Distance control is the most important thing in putting – it’s the key to avoiding 3 putts and making stress-free pars – but most people have no plan for how to do it. “I’ll just hit this a little harder” doesn’t work. In this lesson, I’ll help you to dial in your distance control by controlling the length of your stroke.
This Lesson Is For You If:
You average more than one 3-putt per round
Long putts make you nervous
You’d rather chip than putt
To master distance control, you need to match the length of your stroke to the length of the putt. Of course, you won’t have a unique stroke length for every single distance, but you will need a few distinct strokes to build your putting around.
Let me offer myself as an example: I have 3 fixed stroke lengths. The checkpoints for my stroke are bringing the putter face in line with my right instep, the outside of my right foot, and about two inches outside my right shoe. On greens of average speed, these strokes equate to hitting the ball 5, 10, and 15 paces, approximately. If I have a putt that’s 8 paces, I just make a stroke somewhere in between the inside and outside of my right foot.
Do you have to use your feet as landmarks? Of course not. If you want to think about making a one-inch back swing and a three-inch back swing, that’s fine with me. The key is being consistent and developing a feel for each stroke.
In addition to keeping the length of the back swing the same, you will need to maintain the same speed and rhythm to your putting stroke. If you take the putter back the same distance, but sometimes you tap it and sometimes you smash it, you won’t have much consistency. That’s where the drill below comes in.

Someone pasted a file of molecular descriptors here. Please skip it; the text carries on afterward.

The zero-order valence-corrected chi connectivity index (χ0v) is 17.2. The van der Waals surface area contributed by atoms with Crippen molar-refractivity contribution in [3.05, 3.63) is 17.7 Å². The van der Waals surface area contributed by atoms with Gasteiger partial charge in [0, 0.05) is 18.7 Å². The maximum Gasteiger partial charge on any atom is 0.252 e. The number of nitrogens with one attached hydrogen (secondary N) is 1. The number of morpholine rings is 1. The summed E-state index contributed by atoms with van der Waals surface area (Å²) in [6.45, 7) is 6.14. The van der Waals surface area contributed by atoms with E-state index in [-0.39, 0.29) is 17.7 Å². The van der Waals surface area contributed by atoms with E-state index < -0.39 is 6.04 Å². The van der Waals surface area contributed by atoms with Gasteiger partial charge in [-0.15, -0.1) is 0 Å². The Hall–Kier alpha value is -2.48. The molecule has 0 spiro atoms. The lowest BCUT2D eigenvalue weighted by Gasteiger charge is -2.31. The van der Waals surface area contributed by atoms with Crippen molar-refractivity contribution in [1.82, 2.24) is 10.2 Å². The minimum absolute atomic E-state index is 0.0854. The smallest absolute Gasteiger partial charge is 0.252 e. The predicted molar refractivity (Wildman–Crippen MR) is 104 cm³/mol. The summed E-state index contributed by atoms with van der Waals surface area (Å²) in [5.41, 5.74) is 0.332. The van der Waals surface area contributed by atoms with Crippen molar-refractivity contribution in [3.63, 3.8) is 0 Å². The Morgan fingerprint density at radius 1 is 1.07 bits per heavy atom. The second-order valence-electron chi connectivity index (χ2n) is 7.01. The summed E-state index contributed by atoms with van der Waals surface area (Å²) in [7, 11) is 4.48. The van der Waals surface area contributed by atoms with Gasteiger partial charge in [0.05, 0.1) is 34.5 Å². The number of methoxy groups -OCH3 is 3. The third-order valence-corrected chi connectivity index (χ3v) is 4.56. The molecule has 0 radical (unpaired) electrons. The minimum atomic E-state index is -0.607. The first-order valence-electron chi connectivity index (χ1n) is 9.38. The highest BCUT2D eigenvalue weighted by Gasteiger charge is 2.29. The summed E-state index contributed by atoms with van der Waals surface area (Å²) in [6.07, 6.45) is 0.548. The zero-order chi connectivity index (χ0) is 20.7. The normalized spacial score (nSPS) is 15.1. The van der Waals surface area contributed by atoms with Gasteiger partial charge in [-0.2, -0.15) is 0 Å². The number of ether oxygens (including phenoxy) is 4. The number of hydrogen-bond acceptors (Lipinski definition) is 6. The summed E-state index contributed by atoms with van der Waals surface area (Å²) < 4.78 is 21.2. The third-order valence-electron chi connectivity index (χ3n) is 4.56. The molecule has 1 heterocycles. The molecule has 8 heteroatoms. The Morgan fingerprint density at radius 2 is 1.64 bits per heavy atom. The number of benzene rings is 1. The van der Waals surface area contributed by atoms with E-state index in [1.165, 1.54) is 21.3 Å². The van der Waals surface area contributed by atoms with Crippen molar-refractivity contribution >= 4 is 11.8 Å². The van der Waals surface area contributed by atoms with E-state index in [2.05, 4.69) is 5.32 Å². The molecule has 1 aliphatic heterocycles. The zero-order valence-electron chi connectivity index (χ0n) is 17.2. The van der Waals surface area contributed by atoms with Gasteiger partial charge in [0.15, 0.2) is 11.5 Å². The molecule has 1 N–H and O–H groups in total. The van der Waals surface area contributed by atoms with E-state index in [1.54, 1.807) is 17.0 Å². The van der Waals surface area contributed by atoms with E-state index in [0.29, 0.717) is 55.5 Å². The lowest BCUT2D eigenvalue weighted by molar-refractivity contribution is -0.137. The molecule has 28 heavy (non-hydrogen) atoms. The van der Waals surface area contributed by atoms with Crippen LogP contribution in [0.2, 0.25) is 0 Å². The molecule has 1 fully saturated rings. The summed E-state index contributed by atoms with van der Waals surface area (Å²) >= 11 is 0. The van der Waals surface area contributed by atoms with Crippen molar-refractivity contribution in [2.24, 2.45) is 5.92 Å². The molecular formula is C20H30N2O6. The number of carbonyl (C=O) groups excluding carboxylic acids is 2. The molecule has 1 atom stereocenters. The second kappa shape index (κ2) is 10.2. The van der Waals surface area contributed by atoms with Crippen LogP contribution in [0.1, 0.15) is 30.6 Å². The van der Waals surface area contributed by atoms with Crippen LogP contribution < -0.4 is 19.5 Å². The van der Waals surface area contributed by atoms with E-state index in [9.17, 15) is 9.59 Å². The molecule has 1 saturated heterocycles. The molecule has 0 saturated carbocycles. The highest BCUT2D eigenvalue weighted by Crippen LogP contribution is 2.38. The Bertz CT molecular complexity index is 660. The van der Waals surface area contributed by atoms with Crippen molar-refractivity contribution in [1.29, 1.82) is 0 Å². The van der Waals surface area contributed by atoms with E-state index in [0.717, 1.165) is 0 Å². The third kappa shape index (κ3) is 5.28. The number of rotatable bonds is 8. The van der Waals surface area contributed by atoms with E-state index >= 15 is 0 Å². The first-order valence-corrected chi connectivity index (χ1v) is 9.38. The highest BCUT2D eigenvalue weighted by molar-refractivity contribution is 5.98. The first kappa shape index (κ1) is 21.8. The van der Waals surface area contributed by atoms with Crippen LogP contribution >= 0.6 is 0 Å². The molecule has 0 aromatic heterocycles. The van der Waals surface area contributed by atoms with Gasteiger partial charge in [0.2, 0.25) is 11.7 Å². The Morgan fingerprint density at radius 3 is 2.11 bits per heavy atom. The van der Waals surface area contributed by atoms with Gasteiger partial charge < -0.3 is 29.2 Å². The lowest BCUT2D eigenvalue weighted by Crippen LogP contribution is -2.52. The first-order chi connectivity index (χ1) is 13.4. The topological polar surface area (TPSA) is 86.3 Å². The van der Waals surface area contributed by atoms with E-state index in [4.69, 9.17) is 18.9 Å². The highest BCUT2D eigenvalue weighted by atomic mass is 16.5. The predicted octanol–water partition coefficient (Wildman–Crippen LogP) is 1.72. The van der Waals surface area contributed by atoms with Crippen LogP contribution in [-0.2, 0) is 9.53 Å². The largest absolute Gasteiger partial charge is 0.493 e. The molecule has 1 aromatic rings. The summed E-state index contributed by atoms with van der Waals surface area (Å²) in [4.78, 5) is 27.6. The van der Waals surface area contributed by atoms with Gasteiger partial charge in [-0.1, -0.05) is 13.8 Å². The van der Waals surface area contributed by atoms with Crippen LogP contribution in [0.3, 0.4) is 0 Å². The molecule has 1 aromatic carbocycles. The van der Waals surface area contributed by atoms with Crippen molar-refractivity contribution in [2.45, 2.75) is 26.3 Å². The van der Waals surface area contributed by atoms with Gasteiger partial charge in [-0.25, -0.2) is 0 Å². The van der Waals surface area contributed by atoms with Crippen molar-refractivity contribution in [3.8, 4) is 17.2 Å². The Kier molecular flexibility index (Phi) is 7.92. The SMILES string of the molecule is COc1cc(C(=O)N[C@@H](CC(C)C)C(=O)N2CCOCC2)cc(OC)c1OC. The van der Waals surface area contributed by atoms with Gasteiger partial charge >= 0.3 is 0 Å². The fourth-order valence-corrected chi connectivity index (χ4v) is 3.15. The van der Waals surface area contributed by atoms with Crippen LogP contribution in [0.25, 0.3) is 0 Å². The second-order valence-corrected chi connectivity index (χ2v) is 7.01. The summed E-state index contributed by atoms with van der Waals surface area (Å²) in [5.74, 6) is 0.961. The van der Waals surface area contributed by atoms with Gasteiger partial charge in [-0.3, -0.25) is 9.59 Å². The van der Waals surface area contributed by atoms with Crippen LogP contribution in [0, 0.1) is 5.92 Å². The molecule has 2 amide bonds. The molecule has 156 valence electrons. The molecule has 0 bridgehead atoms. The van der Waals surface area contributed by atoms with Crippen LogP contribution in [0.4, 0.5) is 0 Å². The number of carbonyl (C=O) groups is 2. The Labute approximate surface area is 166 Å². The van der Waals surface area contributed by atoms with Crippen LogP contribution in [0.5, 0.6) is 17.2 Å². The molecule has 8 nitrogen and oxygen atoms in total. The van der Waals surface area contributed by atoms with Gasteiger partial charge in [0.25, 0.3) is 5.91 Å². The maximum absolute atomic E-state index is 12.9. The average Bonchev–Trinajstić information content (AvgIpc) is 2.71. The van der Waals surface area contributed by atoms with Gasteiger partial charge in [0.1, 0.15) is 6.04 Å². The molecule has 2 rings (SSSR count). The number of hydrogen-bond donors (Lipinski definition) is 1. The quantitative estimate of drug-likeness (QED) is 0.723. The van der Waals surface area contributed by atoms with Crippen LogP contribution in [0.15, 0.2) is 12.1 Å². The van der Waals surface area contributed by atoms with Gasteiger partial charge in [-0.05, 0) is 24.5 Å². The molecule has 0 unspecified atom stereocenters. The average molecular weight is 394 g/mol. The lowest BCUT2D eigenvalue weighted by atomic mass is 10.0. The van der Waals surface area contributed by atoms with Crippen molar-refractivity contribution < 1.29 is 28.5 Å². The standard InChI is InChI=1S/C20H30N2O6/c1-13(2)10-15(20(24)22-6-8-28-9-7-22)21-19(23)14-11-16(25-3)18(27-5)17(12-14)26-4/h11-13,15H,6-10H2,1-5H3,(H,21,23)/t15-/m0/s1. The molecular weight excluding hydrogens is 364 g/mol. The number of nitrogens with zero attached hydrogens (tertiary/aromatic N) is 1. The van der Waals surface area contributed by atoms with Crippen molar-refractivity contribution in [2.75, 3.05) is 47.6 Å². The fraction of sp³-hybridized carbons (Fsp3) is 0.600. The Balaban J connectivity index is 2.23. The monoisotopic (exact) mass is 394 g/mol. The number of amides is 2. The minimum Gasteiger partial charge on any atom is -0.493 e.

Start by setting up a tee behind the ball, just beyond the length of your back swing. Then set up a tee gate just beyond the length of your follow through. Work on making a stroke that doesn’t touch the tee behind or the tees in front while still putting the ball through the tee gate.
There are three things that you’re accomplishing with this drill: 1) You’re ingraining the feel of this stroke length. 2) By putting through a tee gate, you’re ensuring that you’re starting the ball on line. 3) You’re checking the speed and rhythm of your stroke by watching how far each putt rolls. Ideally, each putt should go about the same distance. If some putts go 5 feet and others go 50 feet, you need to work on creating a consistent tempo. My favorite training aid for building consistent tempo is Tour Tempo.
Bonus Tip: If you want to use your feet as your landmarks like I do, it’s going to be critical that the width of your stance is consistent. Taking your putter back to the inside of your right foot is only good if your right foot is in the same place every time! To help with this, you can use electrical tape to mark an alignment rod with the correct placement for your feet and ball position. Use this alignment stick whenever you practice, even when you’re carpet putting at home, and your stance will be much more consistent.
I hope this helps you create a blueprint for mastering your own distance control. As always, please feel free to post any questions or comments below. If you have any ideas or requests for future lessons, please post those, too.
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